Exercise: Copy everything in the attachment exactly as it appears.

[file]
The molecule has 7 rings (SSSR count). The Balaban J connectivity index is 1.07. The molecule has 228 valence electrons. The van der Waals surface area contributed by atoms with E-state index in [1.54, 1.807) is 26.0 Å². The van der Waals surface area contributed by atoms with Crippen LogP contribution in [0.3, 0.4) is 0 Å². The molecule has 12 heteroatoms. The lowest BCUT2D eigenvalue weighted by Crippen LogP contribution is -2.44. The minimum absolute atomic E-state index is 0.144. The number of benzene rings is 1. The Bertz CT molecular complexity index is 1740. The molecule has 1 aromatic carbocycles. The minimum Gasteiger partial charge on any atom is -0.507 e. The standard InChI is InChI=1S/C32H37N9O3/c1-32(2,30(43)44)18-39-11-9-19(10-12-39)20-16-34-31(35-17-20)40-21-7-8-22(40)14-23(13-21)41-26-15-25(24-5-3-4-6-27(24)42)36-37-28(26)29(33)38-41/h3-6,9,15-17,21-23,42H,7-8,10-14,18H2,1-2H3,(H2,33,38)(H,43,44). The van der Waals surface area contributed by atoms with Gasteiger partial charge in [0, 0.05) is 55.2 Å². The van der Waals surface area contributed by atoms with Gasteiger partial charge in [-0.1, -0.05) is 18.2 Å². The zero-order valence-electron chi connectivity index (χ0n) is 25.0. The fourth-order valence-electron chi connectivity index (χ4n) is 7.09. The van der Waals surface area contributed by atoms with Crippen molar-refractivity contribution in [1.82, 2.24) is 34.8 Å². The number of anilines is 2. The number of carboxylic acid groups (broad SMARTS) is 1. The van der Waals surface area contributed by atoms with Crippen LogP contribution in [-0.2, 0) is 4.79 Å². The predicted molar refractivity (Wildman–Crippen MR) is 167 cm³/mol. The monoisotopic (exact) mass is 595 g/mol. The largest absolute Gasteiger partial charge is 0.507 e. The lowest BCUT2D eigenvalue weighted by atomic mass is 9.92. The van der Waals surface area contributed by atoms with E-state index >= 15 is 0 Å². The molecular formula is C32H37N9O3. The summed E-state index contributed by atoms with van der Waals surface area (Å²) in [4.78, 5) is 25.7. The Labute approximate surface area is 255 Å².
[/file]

The molecule has 7 rings (SSSR count). The Balaban J connectivity index is 1.07. The molecule has 228 valence electrons. The van der Waals surface area contributed by atoms with E-state index in [1.54, 1.807) is 26.0 Å². The van der Waals surface area contributed by atoms with Crippen LogP contribution in [0.3, 0.4) is 0 Å². The molecule has 12 heteroatoms. The lowest BCUT2D eigenvalue weighted by Crippen LogP contribution is -2.44. The minimum absolute atomic E-state index is 0.144. The number of benzene rings is 1. The Bertz CT molecular complexity index is 1740. The molecule has 1 aromatic carbocycles. The minimum Gasteiger partial charge on any atom is -0.507 e. The standard InChI is InChI=1S/C32H37N9O3/c1-32(2,30(43)44)18-39-11-9-19(10-12-39)20-16-34-31(35-17-20)40-21-7-8-22(40)14-23(13-21)41-26-15-25(24-5-3-4-6-27(24)42)36-37-28(26)29(33)38-41/h3-6,9,15-17,21-23,42H,7-8,10-14,18H2,1-2H3,(H2,33,38)(H,43,44). The van der Waals surface area contributed by atoms with Gasteiger partial charge in [0, 0.05) is 55.2 Å². The van der Waals surface area contributed by atoms with Gasteiger partial charge in [-0.1, -0.05) is 18.2 Å². The zero-order valence-electron chi connectivity index (χ0n) is 25.0. The fourth-order valence-electron chi connectivity index (χ4n) is 7.09. The van der Waals surface area contributed by atoms with Crippen molar-refractivity contribution in [1.82, 2.24) is 34.8 Å². The number of anilines is 2. The number of carboxylic acid groups (broad SMARTS) is 1. The van der Waals surface area contributed by atoms with Crippen LogP contribution in [-0.2, 0) is 4.79 Å². The predicted molar refractivity (Wildman–Crippen MR) is 167 cm³/mol. The monoisotopic (exact) mass is 595 g/mol. The largest absolute Gasteiger partial charge is 0.507 e. The lowest BCUT2D eigenvalue weighted by atomic mass is 9.92. The van der Waals surface area contributed by atoms with E-state index >= 15 is 0 Å². The molecular formula is C32H37N9O3. The summed E-state index contributed by atoms with van der Waals surface area (Å²) in [4.78, 5) is 25.7. The Labute approximate surface area is 255 Å².